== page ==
Siemens profit falls on taxes, lower demand for turbines

FRANKFURT, Germany (AP) — Germany’s Siemens AG said yesterday net profit fell by half in the most recent quarter, to 1.12 billion euros, as the company saw higher taxes and falling demand for its big-ticket power turbines.

Net profit for the quarter ending December 31 last year, the company’s fiscal first, was off 49 per cent from 2.21 billion euros in the year-earlier quarter when the company booked United States (US) tax gains and saw one-time revenue from share sales. Revenue fell one per cent to 20.1 billion.

Siemens CEO Joe Kaeser cited stronger order intake as a positive for future earnings but said the company has “much to do” to achieve industry-leading profit margins across its businesses. Siemens makes power generating and transmission equipment, factory automation systems, medical scanners and trains.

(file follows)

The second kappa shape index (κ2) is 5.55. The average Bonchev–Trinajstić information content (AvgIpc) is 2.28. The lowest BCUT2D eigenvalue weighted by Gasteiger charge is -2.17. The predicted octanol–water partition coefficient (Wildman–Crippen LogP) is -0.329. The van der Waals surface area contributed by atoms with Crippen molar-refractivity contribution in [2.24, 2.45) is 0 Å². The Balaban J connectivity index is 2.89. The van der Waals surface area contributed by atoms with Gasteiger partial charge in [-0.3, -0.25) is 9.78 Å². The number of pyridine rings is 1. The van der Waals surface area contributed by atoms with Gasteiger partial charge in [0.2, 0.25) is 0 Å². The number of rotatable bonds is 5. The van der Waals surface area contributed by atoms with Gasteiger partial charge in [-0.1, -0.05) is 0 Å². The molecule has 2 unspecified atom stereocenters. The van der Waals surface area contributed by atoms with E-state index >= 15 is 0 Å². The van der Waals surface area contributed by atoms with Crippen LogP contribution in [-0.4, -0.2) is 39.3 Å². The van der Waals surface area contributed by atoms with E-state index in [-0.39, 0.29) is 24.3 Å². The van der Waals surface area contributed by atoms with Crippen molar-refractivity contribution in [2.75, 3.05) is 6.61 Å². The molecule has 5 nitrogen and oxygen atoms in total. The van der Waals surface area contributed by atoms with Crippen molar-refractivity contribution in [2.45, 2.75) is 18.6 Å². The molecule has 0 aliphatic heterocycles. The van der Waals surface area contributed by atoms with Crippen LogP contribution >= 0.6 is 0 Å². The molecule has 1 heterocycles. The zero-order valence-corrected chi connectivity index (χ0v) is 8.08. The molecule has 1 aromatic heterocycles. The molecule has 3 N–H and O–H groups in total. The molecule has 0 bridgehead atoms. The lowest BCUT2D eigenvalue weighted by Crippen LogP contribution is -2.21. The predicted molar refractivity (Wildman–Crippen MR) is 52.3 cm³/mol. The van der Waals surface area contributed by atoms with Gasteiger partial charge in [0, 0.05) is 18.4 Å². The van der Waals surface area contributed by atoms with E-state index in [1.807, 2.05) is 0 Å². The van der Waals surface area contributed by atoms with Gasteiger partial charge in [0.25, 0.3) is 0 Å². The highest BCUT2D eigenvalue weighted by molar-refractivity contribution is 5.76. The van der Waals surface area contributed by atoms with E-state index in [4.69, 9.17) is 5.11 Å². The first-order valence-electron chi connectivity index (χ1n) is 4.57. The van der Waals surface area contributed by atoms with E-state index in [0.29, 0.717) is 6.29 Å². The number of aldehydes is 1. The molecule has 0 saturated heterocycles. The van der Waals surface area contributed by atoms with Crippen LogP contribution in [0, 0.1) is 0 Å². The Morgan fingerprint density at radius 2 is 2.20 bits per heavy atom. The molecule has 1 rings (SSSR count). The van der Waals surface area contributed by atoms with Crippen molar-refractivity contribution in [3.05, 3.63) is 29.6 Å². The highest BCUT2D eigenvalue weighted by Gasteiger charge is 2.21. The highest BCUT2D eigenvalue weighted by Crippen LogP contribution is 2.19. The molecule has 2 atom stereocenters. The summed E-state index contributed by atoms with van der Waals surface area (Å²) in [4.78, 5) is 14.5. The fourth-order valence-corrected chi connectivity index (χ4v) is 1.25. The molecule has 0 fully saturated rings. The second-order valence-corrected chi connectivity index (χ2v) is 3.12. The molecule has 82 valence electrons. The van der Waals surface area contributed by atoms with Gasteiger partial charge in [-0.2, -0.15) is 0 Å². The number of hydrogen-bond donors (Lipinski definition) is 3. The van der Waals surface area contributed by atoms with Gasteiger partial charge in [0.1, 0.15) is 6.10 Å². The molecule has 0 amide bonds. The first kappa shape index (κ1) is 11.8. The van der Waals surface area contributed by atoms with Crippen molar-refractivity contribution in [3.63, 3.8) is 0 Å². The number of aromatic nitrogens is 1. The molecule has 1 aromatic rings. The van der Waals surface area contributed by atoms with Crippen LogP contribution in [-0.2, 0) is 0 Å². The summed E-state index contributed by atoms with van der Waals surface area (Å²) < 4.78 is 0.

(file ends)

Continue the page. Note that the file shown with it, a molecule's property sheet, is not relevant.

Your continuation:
The company said it still intends to complete the merger of its trains business with France’s Alstom SA in the first half of the year. The companies have offered changes in the deal to try to overcome objections from European Union (EU) competition authorities. A decision is expected on February 18.

The profit result was short of estimates for 1.15 billion euros net profit as compiled by financial information provider FactSet.

Demand for turbines to generate electricity from fossil fuels has fallen as countries and utilities move toward renewable sources of energy such as wind and solar power. The company’s power and gas division saw operating earnings fall by 50 per cent.